Managing and securing 30 billion devices can be a daunting task, and there will be an increase in the number of attacks. To mitigate these attacks, we will need a trained system to help us automatically detect attacks and protect the valuable information of people and organizations.
Besides the increase in the number of attacks, cybercriminals are now selling hacking tools, ransomware, and DDOS attacks cheaply. These hacking tools are sophisticated, constantly evolving, and are capable of causing devastating havoc to expensive systems and networks. This is why it is crucial to integrate AI and ML into cybersecurity to help us mitigate these kinds of attacks.
In addition, due to the increase in the number of IoT devices, there will be an increase in network logs. The purpose of a log is to help the user identify all activities on a network. With a log, the user can identify any malicious or unauthorized activity on a network.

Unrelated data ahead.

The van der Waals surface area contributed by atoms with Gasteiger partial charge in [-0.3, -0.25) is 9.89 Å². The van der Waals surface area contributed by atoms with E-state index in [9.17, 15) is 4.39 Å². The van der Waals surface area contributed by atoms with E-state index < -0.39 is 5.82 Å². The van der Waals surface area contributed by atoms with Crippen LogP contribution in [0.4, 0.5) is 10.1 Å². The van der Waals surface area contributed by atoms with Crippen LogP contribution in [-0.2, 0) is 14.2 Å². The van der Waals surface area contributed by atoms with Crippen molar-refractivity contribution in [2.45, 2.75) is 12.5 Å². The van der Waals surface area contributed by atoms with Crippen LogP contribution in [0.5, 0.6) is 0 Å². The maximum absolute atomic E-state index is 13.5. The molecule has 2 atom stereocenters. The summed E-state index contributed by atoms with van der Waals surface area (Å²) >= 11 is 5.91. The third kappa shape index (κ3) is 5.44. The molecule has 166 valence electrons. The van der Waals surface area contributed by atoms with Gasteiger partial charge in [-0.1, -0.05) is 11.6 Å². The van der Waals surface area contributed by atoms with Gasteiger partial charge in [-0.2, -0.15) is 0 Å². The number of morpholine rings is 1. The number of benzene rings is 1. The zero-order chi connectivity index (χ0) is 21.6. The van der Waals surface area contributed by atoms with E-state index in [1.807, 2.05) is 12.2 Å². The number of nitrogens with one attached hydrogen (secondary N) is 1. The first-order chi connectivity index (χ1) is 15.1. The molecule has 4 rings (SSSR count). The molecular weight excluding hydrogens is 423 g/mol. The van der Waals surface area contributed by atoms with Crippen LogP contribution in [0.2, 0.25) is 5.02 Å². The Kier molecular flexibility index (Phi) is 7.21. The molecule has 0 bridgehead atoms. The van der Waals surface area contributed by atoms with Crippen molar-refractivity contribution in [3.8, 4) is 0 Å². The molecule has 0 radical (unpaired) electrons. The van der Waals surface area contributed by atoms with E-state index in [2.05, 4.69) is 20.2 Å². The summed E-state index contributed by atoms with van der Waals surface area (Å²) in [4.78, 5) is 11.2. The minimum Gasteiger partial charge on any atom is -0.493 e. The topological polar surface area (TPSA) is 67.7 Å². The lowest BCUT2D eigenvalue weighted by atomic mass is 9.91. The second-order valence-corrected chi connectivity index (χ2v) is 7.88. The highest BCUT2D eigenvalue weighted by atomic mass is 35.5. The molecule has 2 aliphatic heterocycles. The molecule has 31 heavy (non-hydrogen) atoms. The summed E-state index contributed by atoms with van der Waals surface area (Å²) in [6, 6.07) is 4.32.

The increase in IoT devices means network managers will have tons of devices to manage; however, analyzing these network logs would be manually impossible. This is why we need to have AI and ML to help us analyze and manage these logs within a blink of an eye.
How AI and Machine Learning Is Helping Us Deal With Cybersecurity Risks:
1) Fighting Credit Card Fraud
Internet fraud is a massive problem in the world of finance. In 2020 alone, people lost 19.7 billion dollars to fraud. Also, there were 2.2 million fraud reports that same year, which is about 48% of all FTC reports.
All these stats show the magnitude at which fraud is impacting the lives of businesses and individuals. Sadly, these fraud attempts and activities aren’t going to stop. However, one way we can mitigate this is by harnessing the power of AI to help us detect any suspicious activity.